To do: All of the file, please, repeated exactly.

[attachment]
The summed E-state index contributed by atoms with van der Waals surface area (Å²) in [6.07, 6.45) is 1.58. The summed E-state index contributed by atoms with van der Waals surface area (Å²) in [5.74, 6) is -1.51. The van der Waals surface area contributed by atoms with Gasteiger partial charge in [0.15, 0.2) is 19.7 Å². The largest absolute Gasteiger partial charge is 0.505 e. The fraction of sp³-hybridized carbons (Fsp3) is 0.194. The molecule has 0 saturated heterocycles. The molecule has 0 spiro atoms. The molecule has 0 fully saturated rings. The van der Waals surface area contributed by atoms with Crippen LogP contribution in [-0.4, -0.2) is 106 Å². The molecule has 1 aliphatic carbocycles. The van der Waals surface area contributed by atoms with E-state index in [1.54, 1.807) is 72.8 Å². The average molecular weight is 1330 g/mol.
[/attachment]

The summed E-state index contributed by atoms with van der Waals surface area (Å²) in [6.07, 6.45) is 1.58. The summed E-state index contributed by atoms with van der Waals surface area (Å²) in [5.74, 6) is -1.51. The van der Waals surface area contributed by atoms with Gasteiger partial charge in [0.15, 0.2) is 19.7 Å². The largest absolute Gasteiger partial charge is 0.505 e. The fraction of sp³-hybridized carbons (Fsp3) is 0.194. The molecule has 0 saturated heterocycles. The molecule has 0 spiro atoms. The molecule has 0 fully saturated rings. The van der Waals surface area contributed by atoms with Crippen LogP contribution in [-0.4, -0.2) is 106 Å². The molecule has 1 aliphatic carbocycles. The van der Waals surface area contributed by atoms with E-state index in [1.54, 1.807) is 72.8 Å². The average molecular weight is 1330 g/mol.